For those of you who have not been following news from China that closely, here is a quick review of the Professor Xia Yeliang Incident: Professor Xia is a professor of economics at Peking University. On October 18, the university notified him that a faculty committee voted not to renew his contract. Professor Xia’s firing made international news because it so happened that he has also been an outspoken critic of the Chinese Communist Party (CCP) regime in China, and one of the first signatories of Charter 08, a proposal for political change in China initiated by Liu Xiaobo that landed him in jail for “subverting the state power” (He now enjoys the rare distinction of being the only jailed Nobel Peace Prize winner in in the world). An ultra-anti-American, anti-West film titled Silent Contest, produced by the Chinese military that has been available recently, portrayed him as an enemy of the state along with other liberal intellectuals. The New York Times published an editorial to put the dismissal of Professor Xia Yeliang in the larger picture, an insidious pattern, of China’s effort to suppress academic freedom and political dissent.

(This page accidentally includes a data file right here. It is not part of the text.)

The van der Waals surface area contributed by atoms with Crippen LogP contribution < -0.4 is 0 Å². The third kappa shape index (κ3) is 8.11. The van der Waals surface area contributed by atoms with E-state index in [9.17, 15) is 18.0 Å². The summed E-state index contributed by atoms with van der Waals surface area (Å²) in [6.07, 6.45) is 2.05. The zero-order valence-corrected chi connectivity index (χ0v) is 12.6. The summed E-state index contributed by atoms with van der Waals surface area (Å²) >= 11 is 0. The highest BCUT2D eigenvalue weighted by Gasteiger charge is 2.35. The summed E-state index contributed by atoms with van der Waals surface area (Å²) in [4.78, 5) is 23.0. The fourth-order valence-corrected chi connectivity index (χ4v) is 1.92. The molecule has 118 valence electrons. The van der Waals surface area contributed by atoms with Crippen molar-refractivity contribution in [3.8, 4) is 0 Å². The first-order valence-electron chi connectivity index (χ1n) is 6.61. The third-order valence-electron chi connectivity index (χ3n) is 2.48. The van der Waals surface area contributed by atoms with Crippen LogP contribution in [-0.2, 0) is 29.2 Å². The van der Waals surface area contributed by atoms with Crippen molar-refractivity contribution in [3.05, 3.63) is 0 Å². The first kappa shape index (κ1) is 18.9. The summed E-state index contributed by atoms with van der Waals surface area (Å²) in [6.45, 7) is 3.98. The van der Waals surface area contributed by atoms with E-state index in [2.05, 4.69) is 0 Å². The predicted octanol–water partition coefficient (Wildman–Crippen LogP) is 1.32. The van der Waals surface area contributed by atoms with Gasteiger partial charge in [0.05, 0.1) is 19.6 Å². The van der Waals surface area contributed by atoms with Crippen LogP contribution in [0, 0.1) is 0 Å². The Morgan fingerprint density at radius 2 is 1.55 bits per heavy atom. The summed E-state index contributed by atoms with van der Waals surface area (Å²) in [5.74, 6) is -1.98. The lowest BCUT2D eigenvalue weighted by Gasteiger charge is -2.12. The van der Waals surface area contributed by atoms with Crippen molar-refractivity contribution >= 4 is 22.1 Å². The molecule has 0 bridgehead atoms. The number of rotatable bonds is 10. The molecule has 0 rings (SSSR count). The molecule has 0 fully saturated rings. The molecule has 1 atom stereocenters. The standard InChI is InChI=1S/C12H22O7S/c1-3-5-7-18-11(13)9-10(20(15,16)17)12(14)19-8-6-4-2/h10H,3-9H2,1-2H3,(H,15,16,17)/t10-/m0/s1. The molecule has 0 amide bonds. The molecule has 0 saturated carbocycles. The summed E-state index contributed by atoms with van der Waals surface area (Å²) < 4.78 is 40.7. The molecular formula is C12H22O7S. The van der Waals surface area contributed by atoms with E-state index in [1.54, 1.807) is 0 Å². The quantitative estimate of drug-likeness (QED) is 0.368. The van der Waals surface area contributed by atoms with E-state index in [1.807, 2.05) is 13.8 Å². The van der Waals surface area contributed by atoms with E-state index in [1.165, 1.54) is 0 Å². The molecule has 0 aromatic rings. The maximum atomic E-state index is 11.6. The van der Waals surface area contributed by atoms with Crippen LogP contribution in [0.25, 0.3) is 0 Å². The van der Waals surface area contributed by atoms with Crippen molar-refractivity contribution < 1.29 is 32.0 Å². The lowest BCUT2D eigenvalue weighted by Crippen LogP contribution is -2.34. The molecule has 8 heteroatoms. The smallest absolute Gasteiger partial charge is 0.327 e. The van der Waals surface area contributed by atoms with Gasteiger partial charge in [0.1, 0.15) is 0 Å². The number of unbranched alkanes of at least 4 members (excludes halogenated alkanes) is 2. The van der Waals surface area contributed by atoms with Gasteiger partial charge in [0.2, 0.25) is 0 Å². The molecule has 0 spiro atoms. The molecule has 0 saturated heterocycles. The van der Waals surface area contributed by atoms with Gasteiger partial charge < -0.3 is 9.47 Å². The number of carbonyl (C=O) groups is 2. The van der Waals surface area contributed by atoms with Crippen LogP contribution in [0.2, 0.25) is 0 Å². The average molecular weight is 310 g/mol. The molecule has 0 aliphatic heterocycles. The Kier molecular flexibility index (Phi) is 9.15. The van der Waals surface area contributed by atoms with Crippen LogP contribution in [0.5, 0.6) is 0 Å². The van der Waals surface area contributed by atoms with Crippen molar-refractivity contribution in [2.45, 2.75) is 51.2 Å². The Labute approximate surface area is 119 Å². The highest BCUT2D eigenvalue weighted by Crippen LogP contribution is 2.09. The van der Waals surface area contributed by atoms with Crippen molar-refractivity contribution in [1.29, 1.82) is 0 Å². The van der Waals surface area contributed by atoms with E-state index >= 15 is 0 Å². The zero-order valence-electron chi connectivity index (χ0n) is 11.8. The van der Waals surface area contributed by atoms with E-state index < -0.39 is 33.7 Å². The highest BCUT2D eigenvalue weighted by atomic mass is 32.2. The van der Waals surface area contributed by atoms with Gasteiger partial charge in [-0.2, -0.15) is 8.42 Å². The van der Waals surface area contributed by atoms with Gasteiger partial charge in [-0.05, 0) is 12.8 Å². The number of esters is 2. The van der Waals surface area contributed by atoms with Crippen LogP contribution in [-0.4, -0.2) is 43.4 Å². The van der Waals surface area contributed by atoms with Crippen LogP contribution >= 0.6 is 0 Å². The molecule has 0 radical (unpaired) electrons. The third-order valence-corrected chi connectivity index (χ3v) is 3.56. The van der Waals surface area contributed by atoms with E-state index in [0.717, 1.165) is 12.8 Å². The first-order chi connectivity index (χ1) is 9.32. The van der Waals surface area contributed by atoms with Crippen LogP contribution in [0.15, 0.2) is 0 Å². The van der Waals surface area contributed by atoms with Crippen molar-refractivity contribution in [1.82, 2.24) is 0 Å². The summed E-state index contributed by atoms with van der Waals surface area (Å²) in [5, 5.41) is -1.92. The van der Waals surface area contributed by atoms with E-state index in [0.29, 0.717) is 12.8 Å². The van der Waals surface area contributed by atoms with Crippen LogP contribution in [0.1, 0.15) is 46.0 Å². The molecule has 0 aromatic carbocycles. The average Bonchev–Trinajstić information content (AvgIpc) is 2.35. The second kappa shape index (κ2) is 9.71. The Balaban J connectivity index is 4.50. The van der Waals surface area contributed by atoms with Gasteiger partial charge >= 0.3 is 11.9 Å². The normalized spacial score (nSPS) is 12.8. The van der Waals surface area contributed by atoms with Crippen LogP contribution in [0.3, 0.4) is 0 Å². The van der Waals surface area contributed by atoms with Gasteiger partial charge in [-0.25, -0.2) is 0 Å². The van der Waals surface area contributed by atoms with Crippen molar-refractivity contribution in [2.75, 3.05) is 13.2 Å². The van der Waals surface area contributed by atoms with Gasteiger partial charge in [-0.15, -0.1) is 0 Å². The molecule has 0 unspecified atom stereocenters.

Peking University, as well as state media, reacted promptly, declaring the decision to fire Professor Xia had nothing to do with politics and everything to do with how poor a teacher he had been and how poorly the students thought of him. A debate unfolded among many foreign journalists and China watchers. Mr. Eric Fish wrote in the Atlantic, on October 22, dismissing the outcries of American journalists and academics. He pointed out that no one had bothered to go to the university to talk to the students and find out what they had to say about Professor Xia. So he did. He didn’t explain how he found his samples (I wish he did and I actually asked him to do so on Twitter, given how diverse his samples were and how quickly he was able to identify, and talk to, them over a weekend), but he seemed to have found the near perfect sampling to reach his conclusion: Even in China, Dissidents Sometimes Get Fired Just for Being Bad at Their Jobs.